The holidays came and fled so quickly I forgot to make any New Year’s resolutions, which is just as well because by the end of January I forget about them anyway.
Anyway, instead of resolutions, I’ve been thinking about two of my longtime favorite American institutions, the public library and the U.S. Postal Service. I know other countries have these things, I just think they’ve always been special in America.
I won’t blame you for considering me too easily impressed, but I’ve long found it remarkable that you can put something in a mailbox and a few days later it shows up on the other side of the continent or even across the pond, as they say.
And this time of year your mailbox gets filled with things other than bills and junk (mail), like cards from people who think you’re worth sending happy wishes to. A recent editorial in the Providence (R.I.) Journal urges Congress to pass a reform bill that will give the Postal Service room to maneuver as it tries to adapt to rapidly changing times.
I’m of a generation that can remember life before the Internet, and recognize that there are many around today who can’t remember, or care, what AOL and CompuServe was or is, and while I know there are special ways of communicating today (texting, Facebook, Twitter, etc.) there’s a lingering charm to getting a letter or a holiday card the old-fashioned way.
And while I have a Nook, and have owned a Kindle, and operate a smartphone (somewhat gingerly) I haven’t found anything that can sit in for an experience I had not too long ago.
Which was picking up a book, it was Dante’s “Inferno,” and finding within its pages a receipt from a bookstore near Columbus Circle in Manhattan which told me my father had picked it up for a couple of bucks in 1964 or thereabouts and for a moment, in a way, I was in that bookstore with my father, which was a very special feeling.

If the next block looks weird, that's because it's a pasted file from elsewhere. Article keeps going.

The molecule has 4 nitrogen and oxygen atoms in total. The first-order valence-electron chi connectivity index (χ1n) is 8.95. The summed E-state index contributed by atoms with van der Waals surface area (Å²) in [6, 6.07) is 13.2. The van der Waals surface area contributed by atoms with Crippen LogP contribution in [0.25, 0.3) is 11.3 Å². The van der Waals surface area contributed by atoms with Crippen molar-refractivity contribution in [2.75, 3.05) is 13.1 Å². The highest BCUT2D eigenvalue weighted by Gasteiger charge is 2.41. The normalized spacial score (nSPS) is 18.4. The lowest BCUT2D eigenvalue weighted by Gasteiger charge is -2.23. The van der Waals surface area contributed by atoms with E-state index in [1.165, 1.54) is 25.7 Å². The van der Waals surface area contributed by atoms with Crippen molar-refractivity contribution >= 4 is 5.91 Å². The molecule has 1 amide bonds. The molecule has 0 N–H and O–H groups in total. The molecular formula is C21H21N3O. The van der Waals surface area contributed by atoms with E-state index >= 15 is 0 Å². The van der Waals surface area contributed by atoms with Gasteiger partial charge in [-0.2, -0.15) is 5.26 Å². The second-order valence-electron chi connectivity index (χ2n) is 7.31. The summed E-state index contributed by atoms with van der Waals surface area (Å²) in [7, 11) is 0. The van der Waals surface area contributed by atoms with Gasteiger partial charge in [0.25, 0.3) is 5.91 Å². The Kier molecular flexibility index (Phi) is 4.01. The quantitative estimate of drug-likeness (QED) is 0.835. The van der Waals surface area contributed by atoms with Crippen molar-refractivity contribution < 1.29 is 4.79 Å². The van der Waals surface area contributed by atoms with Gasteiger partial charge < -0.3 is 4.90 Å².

Libraries have that quality as well, a kind of tactile connection to the world of people and books, but now you don’t even have to go to a library to use its services.
An editorial in the Record-Journal the other day rightly observed that libraries are among the institutions that must adapt or risk falling behind.
Libraries in Wallingford, Cheshire and Southington have been making use of the digital media service Hoopla. You need not bother with roaming the stalls and navigating the Dewey Decimal System, which I always kind of liked. Now you simply use your library card number to log in (from home or anywhere, I guess) and access more than 200,000 audiobooks, movies, television shows and music.
Instead of paying upfront costs, libraries are charged only for what is downloaded. And services like Hoopla also help relieve libraries of a longstanding anxiety, which is anticipating and investing in what patrons might desire.
My guess is by the end of 2015 there will be more tech wonders we hadn’t anticipated.